The Pains of Rapid Business Growth

Here is a problem most business owners would love to have! Imagine facing the prospect of your business growing too quickly, making you almost unable to keep up with the pressure of customer demand.

Perhaps you have envisioned expanding to another location. You may also consider expanding interstate, increasing staff, or moving into a larger premises or factory.

Is this a good situation to have or not? Good growth vs. Bad Growth needs to be identified and managed. Many small business owners fail to realise that rapid business growth can result in specific dangers and potential liabilities that might capsize their company’s plans and growth. Expansion requires a robust strategy, cash flows, and what-if scenarios.

There are potential risks associated with business overgrowth that you, as the business owner, need to know the warning signs. Good growth is achieved by managing growth and knowing the warning signs. Let’s explore possible speed humps!

Business growth takes money, and working capital is relatively low during the early stages of development. Small business owners can start with a massive debt to feed their growth machine, and thus, here begins the vicious debt cycle. For some businesses, debt increases rapidly with growth and can eventually cripple their business.

After depleting your working capital, the next logical step would be to apply for another loan. While your revenue may seem to be growing, so will your debt. Manage the debt and ensure your business can manage the loan repayments.

Watching the sales come in may thrill you with the growing demand for your product or service. However, you have to ensure you can meet your customers’ requirements. In the face of rapid business growth, you are constantly challenged to maintain the quality of your service versus the increasing quantity.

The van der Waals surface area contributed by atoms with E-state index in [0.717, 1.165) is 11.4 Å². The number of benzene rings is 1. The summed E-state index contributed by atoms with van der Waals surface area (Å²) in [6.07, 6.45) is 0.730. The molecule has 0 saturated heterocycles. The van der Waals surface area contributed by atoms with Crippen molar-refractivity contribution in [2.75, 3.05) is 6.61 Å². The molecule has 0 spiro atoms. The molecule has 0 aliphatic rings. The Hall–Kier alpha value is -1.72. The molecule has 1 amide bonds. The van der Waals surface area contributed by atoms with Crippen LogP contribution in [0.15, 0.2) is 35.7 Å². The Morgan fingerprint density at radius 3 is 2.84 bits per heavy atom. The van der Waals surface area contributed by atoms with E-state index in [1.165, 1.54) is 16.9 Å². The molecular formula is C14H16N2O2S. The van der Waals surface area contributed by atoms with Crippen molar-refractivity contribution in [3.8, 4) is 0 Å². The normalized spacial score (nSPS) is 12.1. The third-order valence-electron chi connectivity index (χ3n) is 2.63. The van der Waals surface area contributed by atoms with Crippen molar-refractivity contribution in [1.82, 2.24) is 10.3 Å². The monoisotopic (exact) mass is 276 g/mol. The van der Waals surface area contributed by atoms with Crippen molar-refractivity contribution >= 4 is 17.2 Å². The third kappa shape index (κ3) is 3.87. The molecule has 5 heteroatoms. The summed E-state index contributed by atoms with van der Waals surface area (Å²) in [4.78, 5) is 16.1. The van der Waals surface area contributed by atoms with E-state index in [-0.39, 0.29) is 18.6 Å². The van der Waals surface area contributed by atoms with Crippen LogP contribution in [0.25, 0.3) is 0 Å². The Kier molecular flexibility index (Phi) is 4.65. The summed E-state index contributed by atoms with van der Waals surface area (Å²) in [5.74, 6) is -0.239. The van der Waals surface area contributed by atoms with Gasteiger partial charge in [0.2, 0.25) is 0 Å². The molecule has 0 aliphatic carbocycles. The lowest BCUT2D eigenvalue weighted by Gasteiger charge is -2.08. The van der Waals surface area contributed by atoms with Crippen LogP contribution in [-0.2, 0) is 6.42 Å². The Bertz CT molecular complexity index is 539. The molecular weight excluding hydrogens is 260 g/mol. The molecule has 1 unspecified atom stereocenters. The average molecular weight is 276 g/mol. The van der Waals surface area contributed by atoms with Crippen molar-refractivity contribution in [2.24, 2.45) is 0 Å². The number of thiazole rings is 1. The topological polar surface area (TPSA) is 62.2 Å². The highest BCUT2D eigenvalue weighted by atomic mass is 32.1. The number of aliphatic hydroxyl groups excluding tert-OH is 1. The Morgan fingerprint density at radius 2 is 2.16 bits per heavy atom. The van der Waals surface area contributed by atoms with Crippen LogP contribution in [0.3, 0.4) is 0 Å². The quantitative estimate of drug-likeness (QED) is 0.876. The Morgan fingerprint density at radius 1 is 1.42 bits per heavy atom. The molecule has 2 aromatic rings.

In keeping up with growth, business owners are tempted to explore and venture into other sales areas. It is challenging to resist the temptation of new opportunities and larger contracts, distributions and bigger opportunities. However, if you stray too far from your primary business model, your business could falter. As they often say, stick to your lane. While trying to succeed in another unchartered area of your business, your original business model and earlier client base may take a backseat. Often, looking at the existing base might be best to ensure the opportunities have been exploited.

As your business experiences rapid growth, sometimes employees are not ready for development, both in skill level and capacity, leaving you in a challenging position. Your employees need to grow with the company, but giving them more significant responsibilities when they are not ready may be a recipe for failure. Chances are, you might lose some of your employees.

When the demand for your business increases, you may find that your profits are diminishing. This is because the costs of meeting this increasing demand will begin to outpace your business’ cash flow. You realise that you must pay for overtime for the extra hours your employees agree to work or ensure you have a larger inventory and incur substantial holding costs. Holding costs for stock can eat into working capital.

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